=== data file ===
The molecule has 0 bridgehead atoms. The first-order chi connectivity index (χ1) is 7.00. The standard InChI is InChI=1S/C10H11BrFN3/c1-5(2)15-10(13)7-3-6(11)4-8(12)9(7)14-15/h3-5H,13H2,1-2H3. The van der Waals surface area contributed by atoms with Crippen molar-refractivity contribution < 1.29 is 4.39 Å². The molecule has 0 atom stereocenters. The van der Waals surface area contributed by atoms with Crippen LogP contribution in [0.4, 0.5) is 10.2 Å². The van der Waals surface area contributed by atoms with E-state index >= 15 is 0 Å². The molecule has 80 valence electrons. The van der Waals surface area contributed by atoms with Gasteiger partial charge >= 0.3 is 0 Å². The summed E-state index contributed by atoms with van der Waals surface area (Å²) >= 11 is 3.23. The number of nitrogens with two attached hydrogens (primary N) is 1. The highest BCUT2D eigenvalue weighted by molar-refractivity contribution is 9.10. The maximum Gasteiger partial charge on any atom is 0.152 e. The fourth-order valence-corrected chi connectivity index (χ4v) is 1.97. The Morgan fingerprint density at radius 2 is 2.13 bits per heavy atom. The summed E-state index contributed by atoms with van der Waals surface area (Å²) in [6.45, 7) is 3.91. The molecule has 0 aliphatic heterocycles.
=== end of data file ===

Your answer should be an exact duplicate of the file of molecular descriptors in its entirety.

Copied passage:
The molecule has 0 bridgehead atoms. The first-order chi connectivity index (χ1) is 7.00. The standard InChI is InChI=1S/C10H11BrFN3/c1-5(2)15-10(13)7-3-6(11)4-8(12)9(7)14-15/h3-5H,13H2,1-2H3. The van der Waals surface area contributed by atoms with Crippen molar-refractivity contribution < 1.29 is 4.39 Å². The molecule has 0 atom stereocenters. The van der Waals surface area contributed by atoms with Crippen LogP contribution in [0.4, 0.5) is 10.2 Å². The van der Waals surface area contributed by atoms with E-state index >= 15 is 0 Å². The molecule has 80 valence electrons. The van der Waals surface area contributed by atoms with Gasteiger partial charge >= 0.3 is 0 Å². The summed E-state index contributed by atoms with van der Waals surface area (Å²) >= 11 is 3.23. The number of nitrogens with two attached hydrogens (primary N) is 1. The highest BCUT2D eigenvalue weighted by molar-refractivity contribution is 9.10. The maximum Gasteiger partial charge on any atom is 0.152 e. The fourth-order valence-corrected chi connectivity index (χ4v) is 1.97. The Morgan fingerprint density at radius 2 is 2.13 bits per heavy atom. The summed E-state index contributed by atoms with van der Waals surface area (Å²) in [6.45, 7) is 3.91. The molecule has 0 aliphatic heterocycles.